Anyway, I used up two college scholarships, at least partially, but my family still couldn't afford "Higher" education, and frankly I had had about enough of both school and milking cows. Paradoxically, I ended up living off athletic skill as an arborist (they used to call us tree surgeons). When I started climbing trees, Kennedy was President, and I still climb one on occasion.

Enough biography, but speaking of Presidents, the current one is young enough to be my grandson. Nothing against that, but I just hope he didn't get ruined by the self-esteem movement. If I had a grandson, I would hope that he wouldn't look like a professor of Machiavellian poly-sci or the Chicago Way 101. We have left the soil too far behind us (humility is related to the word "humus"). Even my hero Hank Aaron is calling people such as myself members of the KKK! Feelings? There's no crying in politics, but maybe we should – cry for our country! How far we have fallen since 2008. Remember?

"This is the New Testament." – Chris Matthews

"He's sort of GOD!" – Evan Thomas

" . . . the Platonic philosopher-king we've been looking for for the past 2,400 years." – Micah Tillman (a professor )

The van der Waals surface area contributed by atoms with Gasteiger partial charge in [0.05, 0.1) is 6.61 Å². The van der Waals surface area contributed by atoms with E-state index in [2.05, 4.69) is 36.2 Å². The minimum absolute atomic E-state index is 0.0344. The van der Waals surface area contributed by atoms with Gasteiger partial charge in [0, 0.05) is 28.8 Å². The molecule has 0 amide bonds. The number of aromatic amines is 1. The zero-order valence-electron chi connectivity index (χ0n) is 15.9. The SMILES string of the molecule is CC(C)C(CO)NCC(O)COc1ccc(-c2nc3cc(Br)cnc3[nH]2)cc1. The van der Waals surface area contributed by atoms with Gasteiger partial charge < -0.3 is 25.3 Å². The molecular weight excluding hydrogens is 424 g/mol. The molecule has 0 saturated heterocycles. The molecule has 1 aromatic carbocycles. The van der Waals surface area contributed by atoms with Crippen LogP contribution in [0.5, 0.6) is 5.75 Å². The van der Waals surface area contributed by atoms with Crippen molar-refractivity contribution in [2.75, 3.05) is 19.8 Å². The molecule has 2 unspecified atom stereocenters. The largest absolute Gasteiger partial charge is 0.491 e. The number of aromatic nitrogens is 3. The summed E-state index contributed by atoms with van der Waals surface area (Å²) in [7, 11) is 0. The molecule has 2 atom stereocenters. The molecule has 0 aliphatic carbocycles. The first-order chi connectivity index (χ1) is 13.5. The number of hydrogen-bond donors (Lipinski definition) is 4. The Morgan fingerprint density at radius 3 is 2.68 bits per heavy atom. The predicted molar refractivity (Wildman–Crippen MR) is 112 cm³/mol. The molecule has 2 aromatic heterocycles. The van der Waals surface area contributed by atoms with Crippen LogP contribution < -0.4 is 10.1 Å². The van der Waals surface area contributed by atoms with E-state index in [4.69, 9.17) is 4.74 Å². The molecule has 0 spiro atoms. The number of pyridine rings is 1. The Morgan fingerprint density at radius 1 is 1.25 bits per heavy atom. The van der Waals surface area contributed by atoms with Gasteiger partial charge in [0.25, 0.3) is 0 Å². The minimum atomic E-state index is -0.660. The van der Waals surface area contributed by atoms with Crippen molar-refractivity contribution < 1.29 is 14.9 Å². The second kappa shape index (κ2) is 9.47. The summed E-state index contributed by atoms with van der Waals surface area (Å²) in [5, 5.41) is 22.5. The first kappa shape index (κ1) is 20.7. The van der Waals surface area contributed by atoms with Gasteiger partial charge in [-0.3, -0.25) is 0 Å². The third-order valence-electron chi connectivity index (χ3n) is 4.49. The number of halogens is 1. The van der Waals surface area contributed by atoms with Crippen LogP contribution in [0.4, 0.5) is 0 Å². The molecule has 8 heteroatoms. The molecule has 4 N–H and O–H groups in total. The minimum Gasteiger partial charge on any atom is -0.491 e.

I remember that there was an "old Nixon" and a "New Nixon." I pray to God that we yet get a renewed President ("renewal" means to get a new lease on life) and a RENEWED America. If not, someday that 1775 line could be repeated: "By the waters of Babylon we sit and weep, when we think of thee, O America!"

Like it or not, wisdom does tend to come with age, and here are a few gems by Benjamin Franklin:
  • "He that lives on hope will die fasting."

  • "Sloth, like rust, consumes faster than labor wears."

  • "Industry pays debts, while despair increases them."
That's the kind of stuff we old COOTS can relate to, and as Artemus Ward said:
  • "Let us all be happy, and live within our means, even if we have to borrer the money to do it with."

  • "Shall we sell our birthrite for a mess of potash?"
The Ruling Class and non-farmers probably won't get the humor. But finally, as G.K. Chesterton said:

"All men are ordinary men; the extraordinary men are those who know it."

Today is my Passover day (some keep it tomorrow), but when I looked out the window this morning the world was white as the wind-driven snow. That's because it was covered with the wind-driven snow! We got about four inches overnight and it's still coming down. I've just about worn my fingers to the bone writing about the Global Warming hoax, but please go to Alan Caruba's column, "Is it okay to lie about Climate Change?" It's a concise piece that sums it up well!

What the world needs now is some humility, civility, and some other stuff (maybe less snow).

© Curtis Dahlgren


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Curtis Dahlgren

Curtis Dahlgren is semi-retired in southern Wisconsin, and is the author of "Massey-Harris 101." His career has had some rough similarities to one of his favorite writers, Ferrar Fenton... (more)